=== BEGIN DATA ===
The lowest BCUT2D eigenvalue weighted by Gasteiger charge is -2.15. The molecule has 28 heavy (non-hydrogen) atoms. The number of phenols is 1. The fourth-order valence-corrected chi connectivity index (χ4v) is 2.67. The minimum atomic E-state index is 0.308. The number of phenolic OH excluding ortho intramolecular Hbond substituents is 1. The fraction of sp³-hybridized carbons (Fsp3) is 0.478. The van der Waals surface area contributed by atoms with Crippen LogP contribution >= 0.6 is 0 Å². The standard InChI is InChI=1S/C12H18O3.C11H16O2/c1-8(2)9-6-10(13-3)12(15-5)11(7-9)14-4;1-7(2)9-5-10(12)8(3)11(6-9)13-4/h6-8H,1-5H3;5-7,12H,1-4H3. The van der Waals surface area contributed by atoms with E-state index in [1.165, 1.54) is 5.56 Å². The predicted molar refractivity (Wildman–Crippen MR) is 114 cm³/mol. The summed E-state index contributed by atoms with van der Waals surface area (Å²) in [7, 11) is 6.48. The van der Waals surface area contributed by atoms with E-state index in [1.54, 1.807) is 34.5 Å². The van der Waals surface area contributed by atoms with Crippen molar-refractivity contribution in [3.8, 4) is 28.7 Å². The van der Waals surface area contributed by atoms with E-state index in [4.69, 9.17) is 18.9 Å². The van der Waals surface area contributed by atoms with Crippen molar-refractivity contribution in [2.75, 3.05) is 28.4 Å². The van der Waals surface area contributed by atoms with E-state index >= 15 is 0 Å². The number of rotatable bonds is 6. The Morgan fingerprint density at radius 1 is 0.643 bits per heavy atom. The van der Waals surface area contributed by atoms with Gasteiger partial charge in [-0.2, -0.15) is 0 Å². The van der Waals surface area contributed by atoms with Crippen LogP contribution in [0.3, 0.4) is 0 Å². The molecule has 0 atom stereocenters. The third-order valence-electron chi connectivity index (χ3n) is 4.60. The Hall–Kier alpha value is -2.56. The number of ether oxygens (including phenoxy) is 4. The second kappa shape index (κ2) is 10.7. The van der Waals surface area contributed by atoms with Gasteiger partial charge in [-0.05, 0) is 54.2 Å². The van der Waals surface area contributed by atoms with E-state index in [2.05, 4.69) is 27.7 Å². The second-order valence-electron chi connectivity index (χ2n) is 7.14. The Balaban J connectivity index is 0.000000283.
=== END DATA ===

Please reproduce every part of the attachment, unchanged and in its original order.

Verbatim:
The lowest BCUT2D eigenvalue weighted by Gasteiger charge is -2.15. The molecule has 28 heavy (non-hydrogen) atoms. The number of phenols is 1. The fourth-order valence-corrected chi connectivity index (χ4v) is 2.67. The minimum atomic E-state index is 0.308. The number of phenolic OH excluding ortho intramolecular Hbond substituents is 1. The fraction of sp³-hybridized carbons (Fsp3) is 0.478. The van der Waals surface area contributed by atoms with Crippen LogP contribution >= 0.6 is 0 Å². The standard InChI is InChI=1S/C12H18O3.C11H16O2/c1-8(2)9-6-10(13-3)12(15-5)11(7-9)14-4;1-7(2)9-5-10(12)8(3)11(6-9)13-4/h6-8H,1-5H3;5-7,12H,1-4H3. The van der Waals surface area contributed by atoms with E-state index in [1.165, 1.54) is 5.56 Å². The predicted molar refractivity (Wildman–Crippen MR) is 114 cm³/mol. The summed E-state index contributed by atoms with van der Waals surface area (Å²) in [7, 11) is 6.48. The van der Waals surface area contributed by atoms with E-state index in [1.54, 1.807) is 34.5 Å². The van der Waals surface area contributed by atoms with Crippen molar-refractivity contribution in [3.8, 4) is 28.7 Å². The van der Waals surface area contributed by atoms with E-state index in [4.69, 9.17) is 18.9 Å². The van der Waals surface area contributed by atoms with Crippen molar-refractivity contribution in [2.75, 3.05) is 28.4 Å². The van der Waals surface area contributed by atoms with E-state index >= 15 is 0 Å². The number of rotatable bonds is 6. The Morgan fingerprint density at radius 1 is 0.643 bits per heavy atom. The van der Waals surface area contributed by atoms with Gasteiger partial charge in [-0.2, -0.15) is 0 Å². The van der Waals surface area contributed by atoms with Crippen LogP contribution in [0.3, 0.4) is 0 Å². The molecule has 0 atom stereocenters. The third-order valence-electron chi connectivity index (χ3n) is 4.60. The Hall–Kier alpha value is -2.56. The number of ether oxygens (including phenoxy) is 4. The second kappa shape index (κ2) is 10.7. The van der Waals surface area contributed by atoms with Gasteiger partial charge in [-0.05, 0) is 54.2 Å². The van der Waals surface area contributed by atoms with E-state index in [2.05, 4.69) is 27.7 Å². The second-order valence-electron chi connectivity index (χ2n) is 7.14. The Balaban J connectivity index is 0.000000283.